An EU summit with Russia scheduled for this Thursday and Friday threatens to degenerate into acrimony, over problems ranging from Polish meat to Kosovo. The 27 European Union foreign ministers have been meeting in Brussels to discuss a growing list of disputes involving Russia and new EU members once within the Soviet sphere.
Frank-Walter Steinmeier of the EU’s current presiding nation Germany stressed that both sides needed each other. “Complicated though the situation is,” Steinmeier said, “in times of difficulty it is particularly important to talk. Right up to the summit we will try to resolve the conflict concerning Polish meat.”
This is one of the economic blockages: A Russian ban on Polish meat imports – over fraud cases Moscow says – is well into its second year. In retaliation, Warsaw is vetoing the launch of new EU-Russia strategic partnership negotiations. These would cover energy, trade, human rights and foreign policy. Certain groups at the European Parliament last week even suggested cancelling the summit in the southern Russian town of Samara.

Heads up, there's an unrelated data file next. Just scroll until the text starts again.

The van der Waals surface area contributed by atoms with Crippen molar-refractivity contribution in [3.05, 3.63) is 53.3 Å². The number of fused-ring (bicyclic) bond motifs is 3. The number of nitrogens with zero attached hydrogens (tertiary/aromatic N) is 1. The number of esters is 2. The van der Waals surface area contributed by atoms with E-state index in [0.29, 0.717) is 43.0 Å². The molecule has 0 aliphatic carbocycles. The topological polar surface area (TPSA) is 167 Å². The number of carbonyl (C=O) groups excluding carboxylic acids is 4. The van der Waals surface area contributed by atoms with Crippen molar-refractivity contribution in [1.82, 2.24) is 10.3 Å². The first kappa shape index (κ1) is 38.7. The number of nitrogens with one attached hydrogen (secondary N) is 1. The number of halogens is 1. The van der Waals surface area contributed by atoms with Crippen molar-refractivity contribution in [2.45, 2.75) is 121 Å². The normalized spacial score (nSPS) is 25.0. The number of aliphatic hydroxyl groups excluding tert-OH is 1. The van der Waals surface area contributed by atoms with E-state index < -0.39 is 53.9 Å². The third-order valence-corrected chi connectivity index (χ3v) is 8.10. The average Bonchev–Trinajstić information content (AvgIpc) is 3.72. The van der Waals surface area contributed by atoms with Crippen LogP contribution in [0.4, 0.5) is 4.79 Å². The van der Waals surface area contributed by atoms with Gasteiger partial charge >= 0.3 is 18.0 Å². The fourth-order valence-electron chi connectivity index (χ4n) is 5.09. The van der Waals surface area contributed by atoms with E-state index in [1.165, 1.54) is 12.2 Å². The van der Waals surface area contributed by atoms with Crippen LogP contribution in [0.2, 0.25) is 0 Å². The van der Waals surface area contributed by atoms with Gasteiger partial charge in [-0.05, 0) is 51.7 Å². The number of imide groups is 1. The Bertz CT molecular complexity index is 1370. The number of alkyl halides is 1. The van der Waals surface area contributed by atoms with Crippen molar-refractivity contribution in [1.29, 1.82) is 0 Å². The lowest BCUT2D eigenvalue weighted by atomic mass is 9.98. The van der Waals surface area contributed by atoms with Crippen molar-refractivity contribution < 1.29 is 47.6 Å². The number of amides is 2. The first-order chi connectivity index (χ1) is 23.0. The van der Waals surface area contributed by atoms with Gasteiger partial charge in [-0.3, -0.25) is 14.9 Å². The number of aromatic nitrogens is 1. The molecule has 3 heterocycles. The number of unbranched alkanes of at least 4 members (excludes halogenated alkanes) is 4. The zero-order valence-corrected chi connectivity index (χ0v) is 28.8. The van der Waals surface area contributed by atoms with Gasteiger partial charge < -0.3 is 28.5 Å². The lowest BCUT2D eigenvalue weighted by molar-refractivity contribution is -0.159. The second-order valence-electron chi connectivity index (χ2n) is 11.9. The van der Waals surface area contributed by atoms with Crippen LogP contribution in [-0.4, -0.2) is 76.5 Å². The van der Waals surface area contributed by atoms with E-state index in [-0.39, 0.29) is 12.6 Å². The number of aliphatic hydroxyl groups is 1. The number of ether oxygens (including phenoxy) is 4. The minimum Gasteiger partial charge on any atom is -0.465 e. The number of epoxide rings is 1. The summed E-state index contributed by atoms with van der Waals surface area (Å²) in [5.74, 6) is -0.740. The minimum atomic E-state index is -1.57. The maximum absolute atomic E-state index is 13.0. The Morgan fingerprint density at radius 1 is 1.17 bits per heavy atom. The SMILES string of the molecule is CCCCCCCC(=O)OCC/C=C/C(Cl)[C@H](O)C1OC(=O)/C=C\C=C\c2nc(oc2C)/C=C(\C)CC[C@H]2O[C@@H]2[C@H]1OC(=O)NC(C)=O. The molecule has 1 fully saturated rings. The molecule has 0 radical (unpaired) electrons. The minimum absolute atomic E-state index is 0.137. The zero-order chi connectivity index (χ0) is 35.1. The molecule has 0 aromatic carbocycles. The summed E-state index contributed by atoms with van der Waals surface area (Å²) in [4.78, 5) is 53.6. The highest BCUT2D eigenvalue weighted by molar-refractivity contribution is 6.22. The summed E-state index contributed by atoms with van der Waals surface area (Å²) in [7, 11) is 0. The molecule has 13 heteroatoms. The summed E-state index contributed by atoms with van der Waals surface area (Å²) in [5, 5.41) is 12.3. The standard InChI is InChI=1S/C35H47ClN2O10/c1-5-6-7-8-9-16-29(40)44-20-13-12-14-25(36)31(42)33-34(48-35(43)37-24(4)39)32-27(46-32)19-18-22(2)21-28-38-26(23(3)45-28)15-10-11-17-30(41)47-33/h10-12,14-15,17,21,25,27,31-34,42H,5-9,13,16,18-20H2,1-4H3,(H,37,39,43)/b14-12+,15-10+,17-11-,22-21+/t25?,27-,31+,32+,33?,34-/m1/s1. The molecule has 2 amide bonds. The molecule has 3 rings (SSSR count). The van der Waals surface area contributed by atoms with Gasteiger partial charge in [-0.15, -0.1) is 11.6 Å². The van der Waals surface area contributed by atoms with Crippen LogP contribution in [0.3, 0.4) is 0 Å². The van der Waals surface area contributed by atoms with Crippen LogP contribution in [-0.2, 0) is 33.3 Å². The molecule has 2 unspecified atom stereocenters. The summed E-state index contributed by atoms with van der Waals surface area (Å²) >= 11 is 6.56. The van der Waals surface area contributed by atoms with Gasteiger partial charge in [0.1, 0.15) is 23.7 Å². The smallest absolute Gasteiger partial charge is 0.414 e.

Russian-EU ties are further beset by: differences over Serbia’s breakaway Kosovo province; Moscow’s fury at Estonia’s removal of a Soviet monument from Tallinn city centre; Russia’s interruption of oil supplies to a Lithuanian refinery; and Russian anger at a planned US missile shield in Eastern Europe.